When it comes to hepatitis C, things that happened to baby boomers back in the day can make all the difference.
One in 30 baby boomers is infected with virus, says the Centers for Disease Control and Prevention. And most of them don't know it. So, the CDC is moving ahead with a proposal that all baby boomers (born between 1945 and 1965) get a blood test to check for the virus.
The current guidelines call for testing when someone has known risk factors.
The president of Malawi vowed to overturn her country's ban on homosexual acts.
The BBC reports that President Joyce Banda made the vow in her first address to Parliament.
"Some laws which were duly passed by the August house... will be repealed as a matter of urgency... these include the provisions regarding indecent practices and unnatural acts," Banda said according to the BBC.
Following the release of what his campaign called his first ad of the general election, Romney participated in a "tele-town hall" with supporters in the swing states where the ad is running: Virginia, North Carolina, Ohio, and Iowa.
From rooftop apiaries in Paris to a vegetable-and-chicken farm in Philadelphia, agriculture has come to the city. Urban farmer Mary Seton Corboy and food writer Jennifer Cockrall-King talk about the future of food in the city. Plus, Tama Matsuoka Wong gives tasty tips for eating garden weeds.
Studies show that the power of suggestion can induce itchiness — but scientists don't know what this irritation is, what causes it, or why it feels so good to cure. Marc Abrahams, editor of the Annals of Improbable Research, talks about how talking about the science of itches might have you scratching right now.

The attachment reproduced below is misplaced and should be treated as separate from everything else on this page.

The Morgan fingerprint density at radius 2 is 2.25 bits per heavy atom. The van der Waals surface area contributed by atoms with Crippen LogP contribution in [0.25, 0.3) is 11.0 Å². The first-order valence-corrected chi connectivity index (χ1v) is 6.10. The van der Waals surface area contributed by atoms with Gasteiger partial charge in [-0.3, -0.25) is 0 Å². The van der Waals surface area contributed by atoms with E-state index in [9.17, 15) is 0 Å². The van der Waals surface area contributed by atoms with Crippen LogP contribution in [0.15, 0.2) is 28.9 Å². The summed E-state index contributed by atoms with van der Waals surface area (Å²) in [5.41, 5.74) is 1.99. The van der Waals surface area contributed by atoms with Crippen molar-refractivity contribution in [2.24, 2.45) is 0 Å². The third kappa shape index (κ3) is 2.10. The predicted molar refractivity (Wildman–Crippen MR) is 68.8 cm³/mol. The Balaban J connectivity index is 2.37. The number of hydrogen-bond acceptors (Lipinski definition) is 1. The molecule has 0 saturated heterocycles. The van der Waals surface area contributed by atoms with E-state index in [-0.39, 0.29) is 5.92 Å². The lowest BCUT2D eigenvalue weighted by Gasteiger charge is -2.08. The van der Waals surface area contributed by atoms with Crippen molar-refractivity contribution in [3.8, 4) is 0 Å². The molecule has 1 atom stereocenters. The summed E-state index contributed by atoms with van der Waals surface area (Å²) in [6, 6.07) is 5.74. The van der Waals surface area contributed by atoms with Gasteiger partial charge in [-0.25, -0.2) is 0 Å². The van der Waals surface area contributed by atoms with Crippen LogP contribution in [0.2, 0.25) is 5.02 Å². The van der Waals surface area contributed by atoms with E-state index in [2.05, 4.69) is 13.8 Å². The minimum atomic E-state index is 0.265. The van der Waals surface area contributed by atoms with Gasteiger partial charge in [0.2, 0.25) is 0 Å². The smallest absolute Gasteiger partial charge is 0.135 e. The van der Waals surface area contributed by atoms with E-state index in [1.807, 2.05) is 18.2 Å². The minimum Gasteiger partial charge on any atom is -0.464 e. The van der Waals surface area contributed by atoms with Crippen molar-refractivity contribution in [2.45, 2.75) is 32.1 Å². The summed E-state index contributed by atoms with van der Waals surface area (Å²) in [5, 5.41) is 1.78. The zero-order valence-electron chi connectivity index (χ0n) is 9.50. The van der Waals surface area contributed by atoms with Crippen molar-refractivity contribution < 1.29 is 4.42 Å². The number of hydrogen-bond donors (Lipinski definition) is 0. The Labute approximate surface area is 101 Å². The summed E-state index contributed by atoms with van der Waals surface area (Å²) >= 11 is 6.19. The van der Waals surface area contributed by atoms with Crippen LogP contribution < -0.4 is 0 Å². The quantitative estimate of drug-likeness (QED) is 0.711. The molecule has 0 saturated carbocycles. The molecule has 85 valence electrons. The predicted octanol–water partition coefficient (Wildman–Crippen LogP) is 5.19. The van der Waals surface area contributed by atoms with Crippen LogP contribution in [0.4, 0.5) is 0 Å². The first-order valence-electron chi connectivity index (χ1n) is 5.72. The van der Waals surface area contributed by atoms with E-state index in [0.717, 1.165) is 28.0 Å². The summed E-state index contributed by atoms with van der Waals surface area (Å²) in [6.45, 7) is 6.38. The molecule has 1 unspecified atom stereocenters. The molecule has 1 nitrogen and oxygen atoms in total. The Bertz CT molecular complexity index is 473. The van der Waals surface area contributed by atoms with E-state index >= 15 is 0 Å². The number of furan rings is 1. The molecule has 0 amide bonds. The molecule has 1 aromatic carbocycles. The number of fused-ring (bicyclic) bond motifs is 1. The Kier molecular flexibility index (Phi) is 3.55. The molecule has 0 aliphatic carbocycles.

On May 20th, skywatchers in the western third of the United States will be treated to an annular solar eclipse, a sight not seen here in 18 years. Dean Regas of the Cincinnati Observatory shares tips for viewing the eclipse, and tells how solar observers can safely get a peek at the elusive 'ring of fire.'
(Unintelligible) at the beginning of the program about Cathy Hutchinson having not being able to drink anything without the help of caregivers for 15 years. She was paralyzed from the neck down. But she's very famous, very famous this week, because thanks to new technology described in the journal Nature, she took a very famous sip of coffee this week. You probably saw it on television or the Internet.
A paralyzed man with a spinal cord injury to the C7 vertebrae is able to move his fingers again. Surgeons at Washington University School of Medicine rerouted working nerves in the patient's upper arms to restore some hand function. Dr. Ida Fox discusses the procedure described in the Journal of Neurosurgery.